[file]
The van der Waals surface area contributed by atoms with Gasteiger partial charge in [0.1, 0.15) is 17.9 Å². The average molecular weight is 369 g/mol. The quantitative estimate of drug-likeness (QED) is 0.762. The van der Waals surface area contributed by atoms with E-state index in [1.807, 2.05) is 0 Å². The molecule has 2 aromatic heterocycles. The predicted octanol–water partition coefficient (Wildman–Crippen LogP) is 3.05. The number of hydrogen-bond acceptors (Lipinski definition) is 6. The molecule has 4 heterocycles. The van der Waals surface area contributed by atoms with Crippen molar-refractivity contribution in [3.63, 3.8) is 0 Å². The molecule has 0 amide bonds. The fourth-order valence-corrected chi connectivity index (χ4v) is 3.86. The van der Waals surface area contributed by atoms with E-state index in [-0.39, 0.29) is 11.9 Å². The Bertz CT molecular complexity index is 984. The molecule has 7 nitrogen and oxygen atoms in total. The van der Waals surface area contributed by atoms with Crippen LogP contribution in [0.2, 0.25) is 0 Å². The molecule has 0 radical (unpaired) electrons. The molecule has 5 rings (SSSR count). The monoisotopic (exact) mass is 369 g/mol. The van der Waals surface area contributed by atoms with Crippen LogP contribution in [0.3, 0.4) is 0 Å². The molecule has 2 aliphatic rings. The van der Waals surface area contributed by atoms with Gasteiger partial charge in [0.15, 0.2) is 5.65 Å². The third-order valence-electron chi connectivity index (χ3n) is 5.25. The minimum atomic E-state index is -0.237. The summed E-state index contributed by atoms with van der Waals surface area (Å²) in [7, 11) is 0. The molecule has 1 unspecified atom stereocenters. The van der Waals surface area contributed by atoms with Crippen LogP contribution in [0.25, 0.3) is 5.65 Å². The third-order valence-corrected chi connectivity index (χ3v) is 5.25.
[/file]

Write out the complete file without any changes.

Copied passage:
The van der Waals surface area contributed by atoms with Gasteiger partial charge in [0.1, 0.15) is 17.9 Å². The average molecular weight is 369 g/mol. The quantitative estimate of drug-likeness (QED) is 0.762. The van der Waals surface area contributed by atoms with E-state index in [1.807, 2.05) is 0 Å². The molecule has 2 aromatic heterocycles. The predicted octanol–water partition coefficient (Wildman–Crippen LogP) is 3.05. The number of hydrogen-bond acceptors (Lipinski definition) is 6. The molecule has 4 heterocycles. The van der Waals surface area contributed by atoms with Crippen molar-refractivity contribution in [3.63, 3.8) is 0 Å². The molecule has 0 amide bonds. The fourth-order valence-corrected chi connectivity index (χ4v) is 3.86. The van der Waals surface area contributed by atoms with E-state index in [-0.39, 0.29) is 11.9 Å². The Bertz CT molecular complexity index is 984. The molecule has 7 nitrogen and oxygen atoms in total. The van der Waals surface area contributed by atoms with Crippen LogP contribution in [0.2, 0.25) is 0 Å². The molecule has 0 radical (unpaired) electrons. The molecule has 5 rings (SSSR count). The monoisotopic (exact) mass is 369 g/mol. The van der Waals surface area contributed by atoms with Crippen LogP contribution in [0.3, 0.4) is 0 Å². The molecule has 2 aliphatic rings. The van der Waals surface area contributed by atoms with Gasteiger partial charge in [0.15, 0.2) is 5.65 Å². The third-order valence-electron chi connectivity index (χ3n) is 5.25. The minimum atomic E-state index is -0.237. The summed E-state index contributed by atoms with van der Waals surface area (Å²) in [7, 11) is 0. The molecule has 1 unspecified atom stereocenters. The van der Waals surface area contributed by atoms with Crippen LogP contribution in [0.25, 0.3) is 5.65 Å². The third-order valence-corrected chi connectivity index (χ3v) is 5.25.